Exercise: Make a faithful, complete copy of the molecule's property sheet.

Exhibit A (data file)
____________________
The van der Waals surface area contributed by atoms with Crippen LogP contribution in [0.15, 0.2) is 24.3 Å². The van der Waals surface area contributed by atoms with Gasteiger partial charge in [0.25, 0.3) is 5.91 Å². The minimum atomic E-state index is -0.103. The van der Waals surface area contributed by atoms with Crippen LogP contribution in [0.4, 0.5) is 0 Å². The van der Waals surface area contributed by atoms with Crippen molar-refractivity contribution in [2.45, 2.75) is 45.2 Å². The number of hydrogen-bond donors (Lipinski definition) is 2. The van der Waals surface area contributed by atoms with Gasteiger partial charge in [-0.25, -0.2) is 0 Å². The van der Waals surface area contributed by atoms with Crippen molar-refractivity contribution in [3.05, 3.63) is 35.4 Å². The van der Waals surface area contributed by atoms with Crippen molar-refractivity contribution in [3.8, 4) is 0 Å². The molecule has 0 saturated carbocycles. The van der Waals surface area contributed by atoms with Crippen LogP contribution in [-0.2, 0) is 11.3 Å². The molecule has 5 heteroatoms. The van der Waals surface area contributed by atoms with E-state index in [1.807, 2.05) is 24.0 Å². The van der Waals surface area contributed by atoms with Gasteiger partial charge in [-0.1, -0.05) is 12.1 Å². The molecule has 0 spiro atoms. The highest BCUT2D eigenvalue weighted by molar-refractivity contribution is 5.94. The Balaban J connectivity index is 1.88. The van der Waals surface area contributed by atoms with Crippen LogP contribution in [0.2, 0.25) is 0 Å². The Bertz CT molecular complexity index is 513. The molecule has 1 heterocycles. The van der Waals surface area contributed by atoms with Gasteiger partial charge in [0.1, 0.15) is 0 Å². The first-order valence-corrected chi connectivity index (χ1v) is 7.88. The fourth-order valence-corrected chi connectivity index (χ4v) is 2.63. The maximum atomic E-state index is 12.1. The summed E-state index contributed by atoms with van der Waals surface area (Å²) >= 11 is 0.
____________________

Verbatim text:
The van der Waals surface area contributed by atoms with Crippen LogP contribution in [0.15, 0.2) is 24.3 Å². The van der Waals surface area contributed by atoms with Gasteiger partial charge in [0.25, 0.3) is 5.91 Å². The minimum atomic E-state index is -0.103. The van der Waals surface area contributed by atoms with Crippen LogP contribution in [0.4, 0.5) is 0 Å². The van der Waals surface area contributed by atoms with Crippen molar-refractivity contribution in [2.45, 2.75) is 45.2 Å². The number of hydrogen-bond donors (Lipinski definition) is 2. The van der Waals surface area contributed by atoms with Gasteiger partial charge in [-0.25, -0.2) is 0 Å². The van der Waals surface area contributed by atoms with Crippen molar-refractivity contribution in [3.05, 3.63) is 35.4 Å². The van der Waals surface area contributed by atoms with Crippen molar-refractivity contribution in [3.8, 4) is 0 Å². The molecule has 0 saturated carbocycles. The van der Waals surface area contributed by atoms with Crippen LogP contribution in [-0.2, 0) is 11.3 Å². The molecule has 5 heteroatoms. The van der Waals surface area contributed by atoms with E-state index in [1.807, 2.05) is 24.0 Å². The van der Waals surface area contributed by atoms with Gasteiger partial charge in [-0.1, -0.05) is 12.1 Å². The molecule has 0 spiro atoms. The highest BCUT2D eigenvalue weighted by molar-refractivity contribution is 5.94. The Balaban J connectivity index is 1.88. The van der Waals surface area contributed by atoms with Crippen LogP contribution in [0.2, 0.25) is 0 Å². The Bertz CT molecular complexity index is 513. The molecule has 1 heterocycles. The van der Waals surface area contributed by atoms with Gasteiger partial charge in [0.1, 0.15) is 0 Å². The first-order valence-corrected chi connectivity index (χ1v) is 7.88. The fourth-order valence-corrected chi connectivity index (χ4v) is 2.63. The maximum atomic E-state index is 12.1. The summed E-state index contributed by atoms with van der Waals surface area (Å²) >= 11 is 0.